The idea began in a flat in Argentina, but it became real on the shores of Charlevoix. This is the story behind one of America’s great grill companies, Grillworks. (The grill masters were also kind enough to share three of their favorite recipes. See below.)
Featured in the July 2017 issue of Traverse, Northern Michigan’s Magazine. Get your copy.
Golden July light stretches the warped silhouette of an ancient walnut tree into shadows on the lawn at the Eisendrath family’s centennial farmhouse above the South Arm of Lake Charlevoix. A red printed tablecloth lands softly on a sun-bleached wooden picnic table. Bourbon, bitters and sour cherries splash into mismatched tumblers. In the kitchen, resident chef and mother Julia Eisendrath mandolins zucchini into translucent ribbons. Her son Ben slathers soy sauce and Dijon mustard over a rack of baby back ribs before turning to a freshly caught lake trout to be butterflied over fresh dill fronds while salt and lemon work their magic on the sweet orange flesh. Charles, Grillworks founder and family patriarch, pops corks and passes cocktails to guests as they arrive for dinner.
Sending curls of flame and wood smoke into the cloudless summer sky from its station on the edge of a stone patio is the Grillworks Dual 42 CRE. The grill is an artful assembly of stainless steel and die-cast aluminum that is the engine for this al fresco summer feast and the nexus of a story about family, fire and entrepreneurship that began 40 years ago in Buenos Aires and unfolds today in Northern Michigan.
“In the 1960s and ’70s my dad worked as a foreign correspondent for Time magazine,” Ben Eisendrath says, feeding a growing grill fire with footlong staves of apple wood, “I was born in London and my brother in Paris, where my parents fell in love with food, particularly rustic French country cuisine.”
Time sent Charles on a scouting mission to Buenos Aires where, at the flat of the magazine’s local bureau chief, a revelatory taste of wood-grilled beef set Grillworks in motion. The flavor “blew me away,” Charles recalls. “I thought, My God, this is the way to do things.” Stashing a giant grass-fed beef fillet in his suitcase to sell Julia on the idea of Argentina, Charles flew home to France and shortly thereafter relocated his young family to Buenos Aires, where he found himself in the role of war correspondent covering the mayhem in Chile that broke out after a 1973 coup d’état that gave rise to the brutal junta of Augusto Pinochet.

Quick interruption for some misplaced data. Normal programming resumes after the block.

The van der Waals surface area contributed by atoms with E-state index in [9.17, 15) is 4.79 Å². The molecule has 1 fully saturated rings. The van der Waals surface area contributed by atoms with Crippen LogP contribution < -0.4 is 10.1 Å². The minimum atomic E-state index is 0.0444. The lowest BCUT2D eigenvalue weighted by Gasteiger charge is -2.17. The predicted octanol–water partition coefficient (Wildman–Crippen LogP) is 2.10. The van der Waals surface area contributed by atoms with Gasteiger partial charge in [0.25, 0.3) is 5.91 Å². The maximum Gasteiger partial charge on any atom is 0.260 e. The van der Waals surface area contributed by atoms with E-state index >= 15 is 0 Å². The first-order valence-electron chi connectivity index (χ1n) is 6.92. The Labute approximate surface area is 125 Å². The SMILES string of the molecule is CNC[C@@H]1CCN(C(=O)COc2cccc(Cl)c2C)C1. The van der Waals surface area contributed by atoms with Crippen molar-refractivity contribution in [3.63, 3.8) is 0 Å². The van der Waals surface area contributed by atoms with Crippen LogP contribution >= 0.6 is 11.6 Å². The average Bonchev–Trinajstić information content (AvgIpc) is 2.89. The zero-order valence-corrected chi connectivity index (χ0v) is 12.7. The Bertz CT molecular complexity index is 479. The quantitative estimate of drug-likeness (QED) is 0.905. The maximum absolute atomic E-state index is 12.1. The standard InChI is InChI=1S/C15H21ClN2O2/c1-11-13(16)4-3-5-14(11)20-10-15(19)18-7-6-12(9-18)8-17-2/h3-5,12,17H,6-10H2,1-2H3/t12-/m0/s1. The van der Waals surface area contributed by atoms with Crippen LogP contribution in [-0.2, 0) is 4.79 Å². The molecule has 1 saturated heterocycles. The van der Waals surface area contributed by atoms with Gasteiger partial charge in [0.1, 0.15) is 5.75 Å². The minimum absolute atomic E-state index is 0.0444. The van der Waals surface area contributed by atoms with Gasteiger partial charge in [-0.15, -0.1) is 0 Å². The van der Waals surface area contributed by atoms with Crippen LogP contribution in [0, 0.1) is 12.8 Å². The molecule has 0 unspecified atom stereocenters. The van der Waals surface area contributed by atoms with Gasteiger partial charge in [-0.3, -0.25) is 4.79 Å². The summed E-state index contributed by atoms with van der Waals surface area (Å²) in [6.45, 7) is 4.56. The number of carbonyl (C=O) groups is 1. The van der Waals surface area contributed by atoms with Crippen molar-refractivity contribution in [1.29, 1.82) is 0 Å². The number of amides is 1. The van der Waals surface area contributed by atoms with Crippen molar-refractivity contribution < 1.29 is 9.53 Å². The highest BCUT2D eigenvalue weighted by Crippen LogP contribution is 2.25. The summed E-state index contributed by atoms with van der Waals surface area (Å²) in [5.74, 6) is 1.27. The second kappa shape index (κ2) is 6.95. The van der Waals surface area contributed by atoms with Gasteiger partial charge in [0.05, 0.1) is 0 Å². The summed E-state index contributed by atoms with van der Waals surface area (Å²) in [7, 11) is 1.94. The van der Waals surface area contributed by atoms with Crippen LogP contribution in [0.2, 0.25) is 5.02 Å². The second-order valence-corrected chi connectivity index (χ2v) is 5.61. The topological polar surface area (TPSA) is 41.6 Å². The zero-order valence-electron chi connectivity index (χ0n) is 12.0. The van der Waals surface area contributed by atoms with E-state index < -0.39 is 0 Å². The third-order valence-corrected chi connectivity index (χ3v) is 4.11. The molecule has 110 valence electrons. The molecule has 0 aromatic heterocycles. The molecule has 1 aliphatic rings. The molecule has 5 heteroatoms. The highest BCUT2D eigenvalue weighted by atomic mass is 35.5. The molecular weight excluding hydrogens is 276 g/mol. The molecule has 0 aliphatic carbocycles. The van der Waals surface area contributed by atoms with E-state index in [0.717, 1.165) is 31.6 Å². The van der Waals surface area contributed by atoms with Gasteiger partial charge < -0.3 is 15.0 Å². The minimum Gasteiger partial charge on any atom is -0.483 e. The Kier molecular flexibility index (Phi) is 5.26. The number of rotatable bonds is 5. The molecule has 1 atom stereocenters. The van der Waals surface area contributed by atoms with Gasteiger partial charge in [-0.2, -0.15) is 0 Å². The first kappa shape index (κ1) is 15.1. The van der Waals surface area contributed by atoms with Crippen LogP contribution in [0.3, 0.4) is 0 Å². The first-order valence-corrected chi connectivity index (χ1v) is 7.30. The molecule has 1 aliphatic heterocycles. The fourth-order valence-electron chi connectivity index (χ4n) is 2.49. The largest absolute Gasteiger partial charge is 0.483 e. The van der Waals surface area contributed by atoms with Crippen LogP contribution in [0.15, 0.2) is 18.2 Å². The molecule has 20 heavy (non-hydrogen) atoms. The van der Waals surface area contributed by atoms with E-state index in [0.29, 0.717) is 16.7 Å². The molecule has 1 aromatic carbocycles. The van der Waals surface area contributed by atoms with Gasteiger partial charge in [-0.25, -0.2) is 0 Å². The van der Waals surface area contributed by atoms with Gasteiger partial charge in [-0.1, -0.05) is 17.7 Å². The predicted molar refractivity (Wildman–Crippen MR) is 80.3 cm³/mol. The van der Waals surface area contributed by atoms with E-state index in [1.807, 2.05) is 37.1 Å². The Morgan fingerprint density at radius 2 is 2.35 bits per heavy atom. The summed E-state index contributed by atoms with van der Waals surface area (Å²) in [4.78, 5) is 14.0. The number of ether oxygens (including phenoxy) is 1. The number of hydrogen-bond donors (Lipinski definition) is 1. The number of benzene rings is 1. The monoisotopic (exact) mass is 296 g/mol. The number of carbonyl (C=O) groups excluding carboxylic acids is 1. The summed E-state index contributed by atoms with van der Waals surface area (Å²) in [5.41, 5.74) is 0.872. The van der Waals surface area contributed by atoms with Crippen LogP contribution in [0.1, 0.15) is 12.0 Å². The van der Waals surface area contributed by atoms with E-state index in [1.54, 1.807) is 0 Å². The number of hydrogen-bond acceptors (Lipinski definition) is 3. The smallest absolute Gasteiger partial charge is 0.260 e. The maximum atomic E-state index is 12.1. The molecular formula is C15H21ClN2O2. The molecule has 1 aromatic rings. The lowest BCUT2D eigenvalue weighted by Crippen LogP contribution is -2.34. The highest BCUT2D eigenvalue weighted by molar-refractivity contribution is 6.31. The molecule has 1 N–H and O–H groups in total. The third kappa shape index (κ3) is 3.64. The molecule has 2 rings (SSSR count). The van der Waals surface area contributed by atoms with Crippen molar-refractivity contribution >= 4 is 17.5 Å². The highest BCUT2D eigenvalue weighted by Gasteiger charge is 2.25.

“While Dad was covering the war, we discovered Argentina’s Sunday ritual of asada,” Ben remembers. “Their style of grilling over open coals on a height-adjustable v-channeled surface is an all-day family activity. Everyone eats, everyone gives advice on when to stoke the fire and when to turn the meat.”
With the romance and ritual of asada seared into the family consciousness, the Eisendraths moved to Ann Arbor—a live-fire grill in tow—where Charles taught journalism at the University of Michigan. Though the tradition of live-fire cooking was kept alive at Charles’ suburban backyard barbecues, the Argentinian grill the family had brought back was shoddy and seemed unworthy of the ritual. “They were junk,” he says of the grills.
During summers off, Charles conscripted a local metal shop to help him build a stainless steel grill prototype that would do justice to his revered asada. “He went through about 14 prototypes and all sorts of small-scale disasters before there was a presentable machine,” Ben says. He laughs at the memory and lays a mustard-slathered rack of ribs on the hot grill. When the grill was ready: “Suddenly his friends all wanted one.”